Supreme Ct. Rulings on ID Theft
Supreme Court rules in identity theft, supplemental jurisdiction, arbitration cases
Jaclyn Belczyk at 10:21 AM ET
[JURIST] The US Supreme Court [official website; JURIST news archive] issued four opinions Monday. The Court ruled [opinion, PDF] unanimously in Flores-Figueroa v. United States [Cornell LII backgrounder; JURIST report] that a federal “aggravated identity theft” statute [18 USC § 1028A(a)(1)] applies only to individuals who knowingly use another person’s identification documents. The US Court of Appeals for the Eighth Circuit had upheld[opinion, PDF] Ignacio Flores-Figueroa’s conviction for using counterfeit social security and resident alien cards. In reversing the lower court decision, Justice Stephen Breyer wrote:
Congress used the word “knowingly” followed by a list of offense elements. And we cannot find indications in statements of its purpose or in the practical problems of enforcement sufficient to overcome the ordinary meaning, in English or through ordinary interpretive practice, of the words that it wrote.
We conclude that § 1028A(a)(1) requires the Government to show that the defendant knew that the means of identification at issue belonged to another person.
Justice Samuel Alito filed a concurring opinion, and Justice Antonin Scalia filed a concurring opinion, joined by Justice Clarence Thomas.
The Court ruled [opinion, PDF] unanimously in Carlsbad Technology, Inc. v. HIF Bio, Inc. [Cornell LII backgrounder] that a district court’s order remanding a case to state court following its discretionary decision not to exercise supplemental jurisdiction [text, 28 USC § 1367(c)] is subject to appellate review. The US Court of Appeals for the Federal Circuit ruled [opinion, PDF] that such an order is barred from review [28 USC 1447(d)] as a remand for lack of subject matter jurisdiction. Reversing the opinion below, Thomas wrote, “[w]hen a district court remands claims to a state court after declining to exercise supplemental jurisdiction, the remand order is not based on a lack of subject-matter jurisdiction for purposes of §§1447(c) and (d).” Stevens and Scalia filed concurring opinions. Breyer filed a concurring opinion, in which Justice David Souter joined.
The Court ruled [opinion, PDF] 6-3 in Arthur Andersen LLP v. Carlisle [Cornell LII backgrounder; JURIST report] that the Federal Arbitration Act (FAA) [text] gives federal appeals courts jurisdiction to rule on the denial of compelled arbitration motions by non-parties to the agreement. The case stems from an effort by Arthur Andersen [corporate website] and other firms to limit the tax exposure of Carlisle and his business associates after the sale of their construction company. Carlisle had signed an arbitration agreement with Bricolage Capital LLC, one of the firms involved in the “leveraged option strategy” intended as a tax shelter. The IRS declared this strategy to be an abusive shelter, and assessed more than $25 million against Carlisle and his associates. Arthur Andersen sought to stay the proceedings of a suit brought by Carlisle alleging misconduct in a tax shelter scheme, on the grounds that another party to the suit had an arbitration agreement with the plaintiffs, and that equitable estoppel required that their claims also be arbitrated under that agreement. The US Court of Appeals for the Sixth Circuit disagreed[opinion, PDF]. In reversing the lower court ruling, Scalia wrote:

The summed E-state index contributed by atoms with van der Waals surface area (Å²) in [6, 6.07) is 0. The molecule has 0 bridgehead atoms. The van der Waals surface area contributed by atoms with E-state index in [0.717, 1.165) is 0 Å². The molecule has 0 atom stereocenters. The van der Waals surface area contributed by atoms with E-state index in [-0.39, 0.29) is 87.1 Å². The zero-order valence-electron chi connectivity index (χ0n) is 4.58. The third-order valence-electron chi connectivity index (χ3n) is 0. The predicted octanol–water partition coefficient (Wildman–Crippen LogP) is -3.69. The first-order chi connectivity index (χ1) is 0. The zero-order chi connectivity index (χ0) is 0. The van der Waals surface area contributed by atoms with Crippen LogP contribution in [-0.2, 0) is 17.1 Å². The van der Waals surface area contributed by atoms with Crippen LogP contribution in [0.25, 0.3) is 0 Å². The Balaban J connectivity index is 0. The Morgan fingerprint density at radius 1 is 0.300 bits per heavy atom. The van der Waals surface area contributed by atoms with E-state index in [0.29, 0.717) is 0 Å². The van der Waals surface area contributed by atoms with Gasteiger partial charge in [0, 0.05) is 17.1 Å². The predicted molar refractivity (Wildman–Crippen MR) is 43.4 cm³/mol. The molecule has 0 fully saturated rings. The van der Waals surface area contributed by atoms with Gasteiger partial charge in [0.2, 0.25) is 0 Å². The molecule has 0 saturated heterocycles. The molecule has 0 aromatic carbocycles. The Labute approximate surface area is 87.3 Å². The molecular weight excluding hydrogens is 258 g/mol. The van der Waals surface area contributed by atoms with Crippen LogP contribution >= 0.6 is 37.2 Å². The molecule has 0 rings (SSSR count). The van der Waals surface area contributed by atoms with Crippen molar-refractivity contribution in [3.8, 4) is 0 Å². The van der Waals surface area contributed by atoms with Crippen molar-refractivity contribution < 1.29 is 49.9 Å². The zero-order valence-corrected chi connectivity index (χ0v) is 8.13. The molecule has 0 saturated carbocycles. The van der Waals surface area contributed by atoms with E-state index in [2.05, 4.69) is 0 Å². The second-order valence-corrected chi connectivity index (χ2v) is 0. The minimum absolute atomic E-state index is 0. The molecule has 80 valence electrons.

We hold that the Sixth Circuit had jurisdiction to review the denial of petitioners’ request for a § 3 stay and that a litigant who was not a party to the relevant arbitration agreement may invoke § 3 if the relevant state contract law allows him to enforce the agreement.
Souter filed a dissenting opinion, joined by Stevens and Chief Justice John Roberts.
The Court ruled [opinion, PDF] 8-1 in the consolidated cases of Burlington Northern and Santa Fe Railway Company v. United States [Cornell LII backgrounder] and Shell Oil Co. v. United States involving government reimbursement under the Comprehensive, Environmental, Response, Compensation and Liability Act (CERCLA) [text; EPA backgrounder] for remediation of hazardous waste sites. The companies were challenging decisions by the US Court of Appeals for the Ninth Circuit holding them jointly and severally liable for remediation. The Court reversed the decision below in an opinion by Stevens:
we conclude that the Court of Appeals erred by holding Shell liable as an arranger under CERCLA for the costs of remediating environmental contamination at the Arvin, California facility. Furthermore, we conclude that the District Court reasonably apportioned the Railroads’ share of the site remediation costs at 9%. The judgment is reversed…
Justice Ruth Bader Ginsburg filed a dissenting opinion.